- The cat stretched before going back to sleep
- The cat stretched lazily before going back to sleep.
Which one sounds better? Which one helps create a richer picture in your mind if you close your eyes and try to visualize the cat?
The 2nd one does because it gives the reader a little more information about HOW the cat stretched.
Close your eyes again and imagine the cat taking its time to arch its back, have a yawn, perhaps rub its ear, then let its legs reach out as far as they can before flopping down, rolling over and snoozing again. How is it doing it? LAZILY. That’s how.
Adverbs like the example above intensify the meaning of other words, in this case the word STRETCHED was intensified. A good way to spot an adverb (though NOT in every case) is to look for words ending in -ly.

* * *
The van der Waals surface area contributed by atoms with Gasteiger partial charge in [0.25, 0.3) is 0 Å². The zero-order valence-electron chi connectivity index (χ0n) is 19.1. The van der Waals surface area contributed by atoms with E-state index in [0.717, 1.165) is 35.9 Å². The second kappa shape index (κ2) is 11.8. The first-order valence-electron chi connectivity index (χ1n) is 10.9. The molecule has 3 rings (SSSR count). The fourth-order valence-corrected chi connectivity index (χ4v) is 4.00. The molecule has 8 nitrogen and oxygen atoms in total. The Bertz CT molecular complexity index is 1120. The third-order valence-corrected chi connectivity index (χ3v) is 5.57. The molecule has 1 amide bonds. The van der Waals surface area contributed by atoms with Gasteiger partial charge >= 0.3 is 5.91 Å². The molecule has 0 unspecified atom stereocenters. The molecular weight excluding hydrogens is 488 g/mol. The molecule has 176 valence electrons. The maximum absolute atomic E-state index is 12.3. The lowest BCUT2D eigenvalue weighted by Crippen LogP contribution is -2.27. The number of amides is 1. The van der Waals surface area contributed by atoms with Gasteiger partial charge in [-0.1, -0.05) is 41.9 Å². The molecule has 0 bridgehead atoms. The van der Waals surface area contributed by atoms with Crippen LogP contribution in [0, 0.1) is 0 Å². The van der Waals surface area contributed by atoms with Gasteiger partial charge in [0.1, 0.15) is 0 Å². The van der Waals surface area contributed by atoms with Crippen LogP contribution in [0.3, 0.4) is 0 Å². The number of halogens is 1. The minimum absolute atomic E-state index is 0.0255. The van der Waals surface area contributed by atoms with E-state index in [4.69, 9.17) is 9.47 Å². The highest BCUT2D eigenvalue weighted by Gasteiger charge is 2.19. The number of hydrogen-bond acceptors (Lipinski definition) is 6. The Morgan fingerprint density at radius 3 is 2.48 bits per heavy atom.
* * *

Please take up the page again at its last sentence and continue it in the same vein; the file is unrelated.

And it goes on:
I will look at adverbs WITH -ly endings in this post and cover some other types of adverbs in future posts, so make sure you come back often to check what’s new.
Adverbs can be exciting to use because they alter or modify other words like verbs, nouns and adjectives.
Example: After a long day in the garden chasing birds the young cats went inside to rest.
You get the idea from that example, don’t you? However, an adverb would make it so much more impressionable!
Look now: After a long day in the garden chasing birds the young cats WEARILY went inside to rest.
Question: How did the young cats go inside?
a) with pleasure b) in anger c) exhausted
Which one links best with WEARILY? Of course, it’s c) exhausted.
Here are 10 more adverbs with -ly endings see if you can write a short sentence for each:
If you can make your sentences all about cats, then you will get an extra bonus point! 🙂